9. plagiarism

      Plagiarism. (n.d.) In Oxford English Dictionary. Retrieved from http://www.oed.com.ezproxy.gsu.edu/view/Entry/144939?redirectedFrom=plagiarism#eid

      "The action or practice of taking someone else's work, idea, etc., and passing it off as one's own; literary theft"

      Plagiarism is something colleges and universities are increasingly vigilant about. Even Georgia State University (GSU) has a reference to their academic honor code included in every syllabus for every class that a student attends.

    10. Single sourcing

      The phrase "single sourcing" is also unfamiliar to me (from my disciplinary focus in school and work context so far), it looks like single sourcing is an important activity for technical writers and those that work in a corporate industry. I found a website that I think explains the concept well. It allows workers to reuse information and materials without plagiarism consequences, and it also allows companies to save some funds by being able to reuse materials.

    11. boilerplate

      I think this is an interesting term, I have never seen it used outside of a laboratory discipline; it seems to be a slang term for formulaic writing. After seeing the definition this context makes sense to me, it would be standardized sections, or as the bullet says, a template of sorts.

      Boilerplate. (n.d.) In Oxford English Dictionary. Retrieved from http://www.oed.com.ezproxy.gsu.edu/view/Entry/21014?redirectedFrom=boilerplate#eid17056945

      Stereotyped or formulaic writing

    12. Turnitin.com and other “pla-giarism detection technologies” has created a culture offear among student writers who understand that such tech-nologies may be used for policing their writing practices.

      I can see how sites like this can be beneficial; however, I think it is more beneficial for the student to have a basis of knowledge on how to properly give reference or citation to the work they incorporate into their academic papers (by using the appropriate style manual of their discipline). Human working knowledge is more malleable than Internet service knowledge; sites and information on the Internet can be misleading or misunderstood. I think sites like this should be used as a supplement, not as something students depend on to combat plagiarism.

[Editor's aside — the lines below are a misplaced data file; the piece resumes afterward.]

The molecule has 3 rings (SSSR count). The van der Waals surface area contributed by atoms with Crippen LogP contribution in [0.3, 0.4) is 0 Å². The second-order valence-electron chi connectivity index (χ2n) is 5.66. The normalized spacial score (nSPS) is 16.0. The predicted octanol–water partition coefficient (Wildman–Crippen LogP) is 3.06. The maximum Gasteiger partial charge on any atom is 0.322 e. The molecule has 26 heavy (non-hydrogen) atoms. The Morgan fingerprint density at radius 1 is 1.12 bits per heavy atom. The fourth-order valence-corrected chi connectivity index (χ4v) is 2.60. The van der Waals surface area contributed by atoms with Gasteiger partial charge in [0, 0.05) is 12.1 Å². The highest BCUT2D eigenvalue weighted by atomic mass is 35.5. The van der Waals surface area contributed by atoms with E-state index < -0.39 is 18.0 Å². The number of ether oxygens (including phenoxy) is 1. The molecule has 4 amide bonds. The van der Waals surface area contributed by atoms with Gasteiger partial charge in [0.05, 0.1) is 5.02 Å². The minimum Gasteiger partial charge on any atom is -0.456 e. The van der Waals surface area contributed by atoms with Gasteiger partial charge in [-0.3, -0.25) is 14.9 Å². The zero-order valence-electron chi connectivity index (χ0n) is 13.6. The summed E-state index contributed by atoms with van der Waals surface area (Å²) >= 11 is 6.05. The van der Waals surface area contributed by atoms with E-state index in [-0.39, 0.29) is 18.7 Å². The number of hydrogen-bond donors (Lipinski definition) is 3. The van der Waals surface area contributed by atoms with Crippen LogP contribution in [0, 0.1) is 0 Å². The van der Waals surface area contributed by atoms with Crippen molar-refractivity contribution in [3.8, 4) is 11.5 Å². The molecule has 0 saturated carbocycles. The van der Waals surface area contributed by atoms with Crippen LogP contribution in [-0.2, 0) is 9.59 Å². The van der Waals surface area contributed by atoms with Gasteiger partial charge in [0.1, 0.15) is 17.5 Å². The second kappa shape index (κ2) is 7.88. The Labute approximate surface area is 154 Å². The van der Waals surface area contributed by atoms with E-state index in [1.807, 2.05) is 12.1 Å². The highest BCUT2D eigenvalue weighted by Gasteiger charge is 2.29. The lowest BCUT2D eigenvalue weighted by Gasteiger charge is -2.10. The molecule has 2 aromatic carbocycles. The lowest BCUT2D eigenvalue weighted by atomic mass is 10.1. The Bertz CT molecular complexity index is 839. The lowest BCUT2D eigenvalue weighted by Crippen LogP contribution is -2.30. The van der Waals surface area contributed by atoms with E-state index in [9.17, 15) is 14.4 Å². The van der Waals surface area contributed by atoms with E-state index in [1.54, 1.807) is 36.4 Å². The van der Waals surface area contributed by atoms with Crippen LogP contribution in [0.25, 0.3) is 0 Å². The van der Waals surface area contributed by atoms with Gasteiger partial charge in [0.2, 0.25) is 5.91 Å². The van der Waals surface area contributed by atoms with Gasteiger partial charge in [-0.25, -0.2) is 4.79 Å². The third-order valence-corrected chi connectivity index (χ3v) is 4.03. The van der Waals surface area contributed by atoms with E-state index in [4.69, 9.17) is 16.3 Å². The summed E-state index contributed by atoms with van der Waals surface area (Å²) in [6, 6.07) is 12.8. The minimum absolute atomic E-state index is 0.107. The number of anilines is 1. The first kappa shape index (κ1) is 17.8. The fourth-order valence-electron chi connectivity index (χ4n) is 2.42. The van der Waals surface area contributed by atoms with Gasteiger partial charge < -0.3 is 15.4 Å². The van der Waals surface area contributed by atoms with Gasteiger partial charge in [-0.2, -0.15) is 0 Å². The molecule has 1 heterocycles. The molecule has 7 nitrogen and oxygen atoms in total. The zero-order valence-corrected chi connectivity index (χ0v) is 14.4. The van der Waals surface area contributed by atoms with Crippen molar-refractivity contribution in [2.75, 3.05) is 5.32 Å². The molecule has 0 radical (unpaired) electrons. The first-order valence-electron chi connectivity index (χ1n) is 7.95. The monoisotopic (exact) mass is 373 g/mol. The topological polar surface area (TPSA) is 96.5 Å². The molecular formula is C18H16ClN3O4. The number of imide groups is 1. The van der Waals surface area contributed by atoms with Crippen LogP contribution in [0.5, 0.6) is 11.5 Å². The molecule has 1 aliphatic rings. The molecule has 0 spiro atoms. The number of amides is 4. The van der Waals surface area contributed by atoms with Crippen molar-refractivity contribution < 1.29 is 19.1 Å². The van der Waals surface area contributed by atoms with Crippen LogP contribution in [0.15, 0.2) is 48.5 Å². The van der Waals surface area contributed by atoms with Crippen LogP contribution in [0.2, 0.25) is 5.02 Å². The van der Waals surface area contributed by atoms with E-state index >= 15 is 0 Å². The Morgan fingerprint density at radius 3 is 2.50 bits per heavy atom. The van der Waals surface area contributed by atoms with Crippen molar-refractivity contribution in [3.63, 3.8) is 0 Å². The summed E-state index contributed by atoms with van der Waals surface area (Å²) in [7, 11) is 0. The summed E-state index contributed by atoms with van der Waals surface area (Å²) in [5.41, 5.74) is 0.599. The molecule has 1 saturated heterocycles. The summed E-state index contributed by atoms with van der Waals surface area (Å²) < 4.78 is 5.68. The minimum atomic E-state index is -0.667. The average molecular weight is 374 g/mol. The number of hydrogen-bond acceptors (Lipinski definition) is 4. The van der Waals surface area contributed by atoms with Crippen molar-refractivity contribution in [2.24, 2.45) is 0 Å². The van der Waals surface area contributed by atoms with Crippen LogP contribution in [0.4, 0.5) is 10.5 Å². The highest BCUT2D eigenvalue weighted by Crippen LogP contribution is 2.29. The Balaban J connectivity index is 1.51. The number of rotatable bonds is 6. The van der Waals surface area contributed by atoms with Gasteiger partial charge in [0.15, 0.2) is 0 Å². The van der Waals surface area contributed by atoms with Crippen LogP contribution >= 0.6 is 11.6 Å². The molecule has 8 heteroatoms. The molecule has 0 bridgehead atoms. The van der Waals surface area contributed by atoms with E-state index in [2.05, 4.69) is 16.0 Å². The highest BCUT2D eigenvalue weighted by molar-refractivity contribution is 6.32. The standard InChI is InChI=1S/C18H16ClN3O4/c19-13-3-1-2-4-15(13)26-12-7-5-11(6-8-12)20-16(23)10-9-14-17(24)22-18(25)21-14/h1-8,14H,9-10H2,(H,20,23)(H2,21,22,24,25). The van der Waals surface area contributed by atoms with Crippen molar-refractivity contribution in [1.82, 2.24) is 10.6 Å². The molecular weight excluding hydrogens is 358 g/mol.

13. In the news they see theirpeers venture into the professional world and face publiccriticism and termination of contracts for acts of plagiarism.

      I haven't seen any of my peers face public criticism, but the most recent news coverage I have seen dealing with plagiarism was in regards to Melania Trump (during her speech back in July 2016) when news journalists compared her speech to first lady Michelle Obama's speech from 2008.

      Here is a Time article about the situation that occurred: http://time.com/4413098/melania-trump-speech/

      Another interesting point to consider with this plagiarism issue is the complex role of authorship. Melania did not write the speech (the speech writer did); however, Melania and Donald Trump are the ones who ended up looking bad as the situation unfolded. With that said, this situation illustrates the importance of revision and draft checks before delivering a product (in this case a speech) to a large user base. It is a situation that we as technical writers and students can learn from: we must check and re-check our drafts before we give our audience (specifically our service learning clients) final pieces for submission.

    14. Plagiarism policies on our campuses and practices inour classrooms often serve to identify copying and reusingof text a violation of academic code.

      Reference the plagiarism section in Georgia State University's policy on academic honesty: http://www2.gsu.edu/~wwwfhb/sec409.html

      Section 409.02.A: "Plagiarism is presenting another person's work as one's own. Plagiarism includes any paraphrasing or summarizing of the works of another person without acknowledgment, including the submitting of another student's work as one's own. Plagiarism frequently involves a failure to acknowledge in the text, notes, or footnotes the quotation of the paragraphs, sentences, or even a few phrases written or spoken by someone else. The submission of research or completed papers or projects by someone else is plagiarism, as is the unacknowledged use of research sources gathered by someone else when that use is specifically forbidden by the faculty member. Failure to indicate the extent and nature of one's reliance on other sources is also a form of plagiarism. Any work, in whole or in part, taken from the Internet or other computer-based resource without properly referencing the source (for example, the URL) is considered plagiarism. A complete reference is required in order that all parties may locate and view the original source. Finally, there may be forms of plagiarism that are unique to an individual discipline or course, examples of which should be provided in advance by the faculty member. The student is responsible for understanding the legitimate use of sources, the appropriate ways of acknowledging academic, scholarly or creative indebtedness, and the consequences of violating this responsibility."